LeMond earlier had said that during the August phone call, he confided details of his own childhood sexual abuse to Landis and implored him to admit that he had doped, a confession LeMond said could "save cycling" and Landis' own mental health.

"You were sharing this in an effort to help him?" Barnett asked.

"Yes," LeMond said.

According to LeMond, Geoghegan tried to use that information in a threatening phone call placed at 6:53 p.m. Wednesday night.

"I'm your uncle, and I'll be there tomorrow," LeMond said a then-anonymous man told him, and continued with references to vocabulary best known to pedophiles. LeMond later traced the number using a paid Internet search.

With his reputation in tatters and a two year ban, Landis has recently attempted to revive his career with a few middling results for Rock Racing; a team that cultivated a "bad boy" image through its liberal employment of ex-dopers and tainted names. In 2010, Rock Racing was not issued a professional license and was relegated to amateur status. The downgrade caused the team's big names to seek their fortunes elsewhere and Landis has failed to get picked up by a new team.

This is why I view the latest allegations with a little caution. It seems that Landis is in desperate need of publicity and more importantly-- income. Accusing some of the most decorated figures in the sport of doping is a very great way to generate a new stream of revenue. Seeing as we are now in the middle of cycling season and in the lead up to the Tour de France, these new revelations are guaranteed to keep Floyd Landis' name in the headlines a little bit longer. Not only does his sudden need to come clean feel oddly timed, but his allegations and insinuations that Mellow Johnny himself taught Landis how to dope seems a little extravagant. Again, Landis seems to be mislaying blame from himself onto others. In his admission he is again attempting to avoid taking responsibility by painting himself as a victim of a corrupt system and corrupt leadership.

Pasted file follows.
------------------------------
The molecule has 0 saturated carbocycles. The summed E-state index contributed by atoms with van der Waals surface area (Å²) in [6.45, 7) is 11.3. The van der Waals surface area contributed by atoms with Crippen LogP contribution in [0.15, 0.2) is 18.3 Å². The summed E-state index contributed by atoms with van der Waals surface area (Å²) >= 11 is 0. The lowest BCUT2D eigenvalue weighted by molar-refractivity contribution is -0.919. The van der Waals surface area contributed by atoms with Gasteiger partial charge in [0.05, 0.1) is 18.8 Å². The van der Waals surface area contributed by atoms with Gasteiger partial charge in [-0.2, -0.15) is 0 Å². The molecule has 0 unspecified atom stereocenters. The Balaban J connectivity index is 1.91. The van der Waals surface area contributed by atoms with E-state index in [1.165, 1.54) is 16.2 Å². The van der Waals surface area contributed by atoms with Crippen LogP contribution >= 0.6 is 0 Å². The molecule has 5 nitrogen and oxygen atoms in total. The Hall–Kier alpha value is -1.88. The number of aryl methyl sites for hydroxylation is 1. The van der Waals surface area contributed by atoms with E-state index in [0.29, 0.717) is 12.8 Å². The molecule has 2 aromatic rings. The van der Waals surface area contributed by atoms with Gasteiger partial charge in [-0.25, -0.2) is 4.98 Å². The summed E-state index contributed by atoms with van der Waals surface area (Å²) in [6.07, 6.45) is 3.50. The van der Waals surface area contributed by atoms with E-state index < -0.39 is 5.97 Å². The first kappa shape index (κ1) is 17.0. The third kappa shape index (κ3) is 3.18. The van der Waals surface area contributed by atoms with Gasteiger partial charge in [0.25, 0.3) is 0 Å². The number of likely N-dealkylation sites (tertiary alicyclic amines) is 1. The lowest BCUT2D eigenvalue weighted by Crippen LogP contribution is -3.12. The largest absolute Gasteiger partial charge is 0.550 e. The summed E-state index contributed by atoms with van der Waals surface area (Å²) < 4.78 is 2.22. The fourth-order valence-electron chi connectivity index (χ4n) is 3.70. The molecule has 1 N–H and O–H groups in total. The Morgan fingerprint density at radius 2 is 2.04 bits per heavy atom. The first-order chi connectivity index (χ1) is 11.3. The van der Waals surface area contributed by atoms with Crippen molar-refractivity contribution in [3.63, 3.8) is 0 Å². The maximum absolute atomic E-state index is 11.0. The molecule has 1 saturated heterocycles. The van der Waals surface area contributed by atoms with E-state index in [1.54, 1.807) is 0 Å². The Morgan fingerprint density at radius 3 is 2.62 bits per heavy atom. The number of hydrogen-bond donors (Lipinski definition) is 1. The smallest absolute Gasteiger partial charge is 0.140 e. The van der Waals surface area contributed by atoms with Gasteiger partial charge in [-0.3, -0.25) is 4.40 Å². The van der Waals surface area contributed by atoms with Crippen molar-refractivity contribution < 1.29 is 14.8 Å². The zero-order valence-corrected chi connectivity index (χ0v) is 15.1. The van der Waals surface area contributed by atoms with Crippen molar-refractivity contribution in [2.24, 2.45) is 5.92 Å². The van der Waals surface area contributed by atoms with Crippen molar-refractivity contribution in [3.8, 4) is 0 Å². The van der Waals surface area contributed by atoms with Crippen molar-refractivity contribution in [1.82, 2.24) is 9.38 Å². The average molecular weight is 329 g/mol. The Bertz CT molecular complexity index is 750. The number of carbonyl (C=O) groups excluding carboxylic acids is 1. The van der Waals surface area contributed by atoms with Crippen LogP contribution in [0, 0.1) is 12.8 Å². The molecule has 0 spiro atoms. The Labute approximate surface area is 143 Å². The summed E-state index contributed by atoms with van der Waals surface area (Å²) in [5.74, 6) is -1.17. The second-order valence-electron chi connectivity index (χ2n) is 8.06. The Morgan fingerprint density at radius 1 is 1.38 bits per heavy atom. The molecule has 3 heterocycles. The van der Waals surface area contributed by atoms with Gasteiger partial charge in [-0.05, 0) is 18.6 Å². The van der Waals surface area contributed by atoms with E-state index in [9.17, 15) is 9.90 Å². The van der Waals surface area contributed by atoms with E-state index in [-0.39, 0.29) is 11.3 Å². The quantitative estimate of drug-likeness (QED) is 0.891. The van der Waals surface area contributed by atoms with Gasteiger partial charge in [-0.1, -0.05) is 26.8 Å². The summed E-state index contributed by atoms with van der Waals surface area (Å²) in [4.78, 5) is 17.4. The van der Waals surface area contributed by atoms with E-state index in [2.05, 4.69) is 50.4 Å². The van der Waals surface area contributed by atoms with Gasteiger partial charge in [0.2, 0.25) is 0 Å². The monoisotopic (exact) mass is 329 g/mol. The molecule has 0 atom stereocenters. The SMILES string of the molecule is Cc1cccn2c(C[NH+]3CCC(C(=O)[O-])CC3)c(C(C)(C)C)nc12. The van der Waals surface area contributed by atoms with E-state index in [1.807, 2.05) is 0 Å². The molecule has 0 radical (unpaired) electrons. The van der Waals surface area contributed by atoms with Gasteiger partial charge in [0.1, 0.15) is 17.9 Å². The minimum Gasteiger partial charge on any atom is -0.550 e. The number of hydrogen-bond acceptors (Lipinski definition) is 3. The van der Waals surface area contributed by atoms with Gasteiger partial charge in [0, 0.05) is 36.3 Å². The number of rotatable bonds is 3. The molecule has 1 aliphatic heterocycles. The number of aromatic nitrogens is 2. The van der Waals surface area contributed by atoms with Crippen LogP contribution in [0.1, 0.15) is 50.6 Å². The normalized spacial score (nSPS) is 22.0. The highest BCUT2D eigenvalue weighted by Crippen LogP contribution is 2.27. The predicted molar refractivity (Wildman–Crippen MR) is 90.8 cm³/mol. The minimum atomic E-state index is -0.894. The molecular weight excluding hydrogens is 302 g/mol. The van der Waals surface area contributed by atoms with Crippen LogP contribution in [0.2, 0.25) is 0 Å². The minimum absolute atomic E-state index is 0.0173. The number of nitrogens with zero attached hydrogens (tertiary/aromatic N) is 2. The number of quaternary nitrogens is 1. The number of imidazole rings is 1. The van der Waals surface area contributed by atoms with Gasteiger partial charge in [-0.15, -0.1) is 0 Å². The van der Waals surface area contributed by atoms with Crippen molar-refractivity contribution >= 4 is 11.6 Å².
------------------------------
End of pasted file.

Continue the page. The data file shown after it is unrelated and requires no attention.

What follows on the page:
I don't know if Armstrong or others doped. I know they have yet to test positive and I know they are routinely tested and I know the French have prayed for a positive result for nearly a decade. I also know that Floyd Landis holds zero credibility at this point and these allegations, whether true or not, make him appear to be a troubled and vindictive individual who was denied the full glory of the podium by doping and so he hopes to drag everyone else down with him. If Floyd can not shine... then nobody else shall either.

It just sounds like a sad way to win.


Link to one of the actual letters: here

New York Times Article: here

VeloNews Ongoing Coverage: here

UCI Denies Allegations: here

Armstrong Responds: here

Quote From NYT:
I think Landis is in a very sad situation and I feel sorry for the guy because I don’t accept anything he says as true,” McQuaid said in a telephone interview on Thursday. “This is a guy who has been condemned in court, who has stood up in court and stated that he never saw any doping in cycling. He’s written a book saying he won the Tour de France clean. Where does that leave his credibility? He has an agenda and is obviously out to seek revenge.”